Weekly Update – 23.07.2021

Weekly Update – 23.07.2021
July 23, 2021 Hannah Marshallsay

The situation at South China ports continues to improve, however an early peak season adds to the pressure on available capacity keeping rates high. The latest Covid-19 wave is disrupting manufacturing and supply chains in SE Asia and the ‘pingdemic’ in the UK hits the haulage industry. Here is a summary of this week’s main industry news.

South China Ports Disruption Slowly Improving

The situation at Yantian port is improving, however the effect of the closure continues to linger. While re-routing of vessels to neighbouring ports in the region is now easing, the backlog of containers at the affected ports remains a significant challenge. It is anticipated that it will take a further number of weeks for the backlog to clear. Equipment supply across South China remains significantly impacted. 

Early Peak Season Squeezing Capacity

Demand for sea freight capacity on key Asia to Europe trade lanes continues to outstrip supply as the peak season is brought forward by early Christmas orders. Retailers in both the US and Europe, desperate to get their goods into warehouses on time, have increased demand earlier than the usual peak season.  

The combination of bottlenecks at the affected South China ports, the acute lack of available equipment at Yantian, Ningbo and Shanghai along with the early orders for this peak season, are adding to the squeeze on available capacity.

As such, the record-breaking freight rates that we have been reporting are not expected to come down. Strong demand for space and limited capacity is likely to extend into later in the year.

Congestion at Ports and Flooding Hits EU Supply Chains

Last week we reported worsening congestion at the key North Europe hub ports, Hamburg and Rotterdam. The congestion has significantly slowed down productivity of port operations forcing carriers to skip port calls due to the exceptional waiting time for vessels and impose a surcharge on all cargo departing to and arriving from Rotterdam port.

In the last week, supply chains in Northern Europe have been further hampered by extreme flash flooding in Germany, Belgium and the Netherlands which has had a heavy impact on road and particularly rail services. However, the initial chaos following the freak weather is now beginning to clear with some lines reopening faster than expected.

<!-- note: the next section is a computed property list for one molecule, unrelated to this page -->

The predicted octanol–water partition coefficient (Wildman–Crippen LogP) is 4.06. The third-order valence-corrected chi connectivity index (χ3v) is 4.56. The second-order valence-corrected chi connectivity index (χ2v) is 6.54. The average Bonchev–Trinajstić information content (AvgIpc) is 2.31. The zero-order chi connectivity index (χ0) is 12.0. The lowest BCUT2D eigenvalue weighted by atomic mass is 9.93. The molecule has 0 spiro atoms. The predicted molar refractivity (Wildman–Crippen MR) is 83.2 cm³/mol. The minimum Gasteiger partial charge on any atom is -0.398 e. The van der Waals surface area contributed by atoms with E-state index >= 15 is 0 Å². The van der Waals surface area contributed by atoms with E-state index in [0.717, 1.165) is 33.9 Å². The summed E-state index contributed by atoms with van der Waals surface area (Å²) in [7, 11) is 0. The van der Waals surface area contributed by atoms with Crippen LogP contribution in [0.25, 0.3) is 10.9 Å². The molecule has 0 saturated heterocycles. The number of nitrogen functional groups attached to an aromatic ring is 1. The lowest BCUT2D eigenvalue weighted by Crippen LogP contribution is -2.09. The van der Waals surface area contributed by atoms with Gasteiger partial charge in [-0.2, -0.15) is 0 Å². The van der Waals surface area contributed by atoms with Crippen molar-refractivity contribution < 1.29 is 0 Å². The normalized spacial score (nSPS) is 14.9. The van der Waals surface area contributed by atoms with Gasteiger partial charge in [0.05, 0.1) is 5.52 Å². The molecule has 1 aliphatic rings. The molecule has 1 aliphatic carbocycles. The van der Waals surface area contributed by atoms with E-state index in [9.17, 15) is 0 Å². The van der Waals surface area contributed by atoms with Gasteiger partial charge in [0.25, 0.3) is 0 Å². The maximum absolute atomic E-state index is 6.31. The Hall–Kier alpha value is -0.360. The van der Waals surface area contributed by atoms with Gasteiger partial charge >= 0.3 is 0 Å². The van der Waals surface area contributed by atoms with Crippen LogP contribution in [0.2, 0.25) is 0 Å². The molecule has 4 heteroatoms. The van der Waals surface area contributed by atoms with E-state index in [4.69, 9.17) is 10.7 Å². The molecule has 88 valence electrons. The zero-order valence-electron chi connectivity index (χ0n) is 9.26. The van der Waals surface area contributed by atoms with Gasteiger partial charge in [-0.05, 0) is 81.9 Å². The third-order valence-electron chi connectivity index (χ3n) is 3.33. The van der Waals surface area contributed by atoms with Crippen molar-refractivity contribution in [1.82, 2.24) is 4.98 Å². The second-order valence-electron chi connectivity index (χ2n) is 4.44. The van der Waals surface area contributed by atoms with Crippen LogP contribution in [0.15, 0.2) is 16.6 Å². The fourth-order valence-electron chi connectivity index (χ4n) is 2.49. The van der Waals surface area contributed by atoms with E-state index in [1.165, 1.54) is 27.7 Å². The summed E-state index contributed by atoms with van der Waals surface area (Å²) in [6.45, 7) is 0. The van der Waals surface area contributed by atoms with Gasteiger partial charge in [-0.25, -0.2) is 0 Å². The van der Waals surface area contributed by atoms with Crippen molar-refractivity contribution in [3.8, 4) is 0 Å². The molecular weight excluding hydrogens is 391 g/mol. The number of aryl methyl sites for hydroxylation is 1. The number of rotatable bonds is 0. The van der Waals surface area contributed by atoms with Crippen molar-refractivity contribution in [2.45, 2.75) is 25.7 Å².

Covid-19 Outbreaks Disrupting SE Asia Supply Chains

There has been a further rise in Covid-19 infections across many key regions of Southeast Asia including Malaysia, Indonesia, Vietnam and Thailand. Government imposed restrictions and subsequent reduced productivity are disrupting manufacturing and supply chains, creating order backlogs and shipping delays. 

Rising congestion at South Vietnam ports has been reported this week as a consequence of port productivity declining, while manufacturing has been affected in Malaysia with factories at Selangor and Kuala Lumpur forced to reduce or shut operations to comply with new restrictions. Thailand is experiencing a record number of cases with some factories forced to temporarily halt production and postpone the delivery of goods to destination countries.

Covid Disruption Exacerbating Driver Shortages in UK

The latest challenge for the haulage industry in the UK is what is being referred to as the ‘pingdemic’. An increasing number of businesses across the UK are experiencing issues with staff having to self-isolate after being ‘pinged’ by the NHS Covid app. The haulage sector, already under pressure with driver shortages, is no exception. Truck drivers distributing goods from UK ports have been affected, adding further strain to the UK supply chain.

Typhoon In-Fa to Impact Shanghai and Ningbo Ports This Weekend

The government in China has activated its second-highest alert for Typhoon In-Fa which is forecast to bring heavy rain to the coastal province of Zhejiang this weekend. Terminals at both Shanghai and Ningbo ports will close tomorrow in expectation of the storm hitting on Sunday afternoon. While we don’t know the outcome of the storm’s impact, some disruption is expected. We will keep you informed as more information becomes available.

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